Harmonic, Gibbs and Hausdorff measures on repellers for holomorphic maps, I


We prove that for a simply connected $\Omega \subset \mathbf{C}$ whose boundary $\partial\Omega$ is self-similar there is the following dichotomy, concerning the harmonic measure $\omega$ on $\partial\Omega$ viewed from $\Omega$: Either $\partial\Omega$ is (piecewise) real-analytic or else $\omega$ is singular with respect to the Hausdorff measure
$\Lambda_{\Phi_c}$ (notation $\omega \perp \Lambda_{\Phi_c})$ using Makarov’s function $\Phi_c(t) = t\exp(c\sqrt{\log 1/t \log\log\log 1/t})$ for some $c=c(\omega)>0$, and $\omega$ is absolutely continuous with respect to $\Lambda_{\Phi_c}$ (notation $\omega\ll \Lambda_{\Phi_c})$ for every $c>c(\omega)$.

So if $\Omega$ has “fractal” boundary then the boundary compression and the “radial growth” of $|\log|R’| \mid$ for a Riemann mapping $R: \mathbf{D} \to \Omega$ are as strong, respectively as fast, as permitted by Markov’s theory. We prove that $c(\omega) = \sqrt{2\sigma^2/\chi}$ for some asymptotic variance $\sigma^2$ for a sequence of weakly dependent random variables and a Lyapunov characteristic exponent $\chi$.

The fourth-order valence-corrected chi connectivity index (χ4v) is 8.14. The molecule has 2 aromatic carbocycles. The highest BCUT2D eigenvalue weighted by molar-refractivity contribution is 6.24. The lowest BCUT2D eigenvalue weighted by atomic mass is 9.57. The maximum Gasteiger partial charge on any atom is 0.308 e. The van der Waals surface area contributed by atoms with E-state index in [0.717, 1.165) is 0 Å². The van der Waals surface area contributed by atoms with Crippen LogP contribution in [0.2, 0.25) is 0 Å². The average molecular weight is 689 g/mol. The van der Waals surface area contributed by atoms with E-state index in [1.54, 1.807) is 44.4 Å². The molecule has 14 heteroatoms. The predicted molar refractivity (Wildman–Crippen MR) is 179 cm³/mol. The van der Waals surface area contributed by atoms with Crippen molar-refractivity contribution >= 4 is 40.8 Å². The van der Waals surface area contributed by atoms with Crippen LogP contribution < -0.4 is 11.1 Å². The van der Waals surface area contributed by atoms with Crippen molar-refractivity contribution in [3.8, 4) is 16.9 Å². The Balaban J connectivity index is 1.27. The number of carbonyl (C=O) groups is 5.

This includes the case where $\partial\Omega$ is a mixing repeller (in Ruelle’s sense) for a holomorphic map $f$ defined on its neighbourhood, the case $\partial\Omega$ is a quasi-circle, invariant under the action of a quasi-Fuchsian group (for a pair of isomorphic, compact surface, Fuchsian groups) and the cases of the boundary of the “snowflake” and, more generally of Carleson’s “fractal” Jordan curves.

The dichotomy is partially deduced from the dichotomy concerning Gibbs measures for Hölder continuous functions on an arbitrary mixing repeller $X \subset \mathbf{C}$ for a holomorphic map. Either $\mu \perp \Lambda_\kappa$ where $\kappa$ is the Hausdorff dimension of $\mu$ and moreover $\mu\perp \Lambda_{\Phi_{c(\mu)}^{(\kappa)}}$ and $\mu \ll \Lambda_{\Phi_{c}^{(\kappa)}}$ for every $c>c(\mu)$ for $\Phi_c^{(\kappa}(t) = t^\kappa \exp c\sqrt{\log 1/t \log\log\log 1/t}$, or $\mu$ is equivalent to $\Lambda_{HD(X)}$.

Most of the theory is carried out in the technically much harder situation of a “quasi-repeller” $X$—a limit set of a “tree” of pre-images of a point under iterations of a holomorphic map—and for Gibbs measures transported from the shift space to $X$ with the use of the “tree”. This includes the example $X=\partial\Omega$, $\mu=\sigma$ for $\Omega$ a basin of attraction to a sink for a holomorphic map.

The clue is the Refined Volume Lemma which is a refinement of L.-S. Young’s Volume Lemma in Pesin theory, in the sense that the Strong Law of Large Numbers is replaced by the Law of the Iterated Logarithm.


Feliks Przytycki

Mariusz Urbański

Anna Zdunik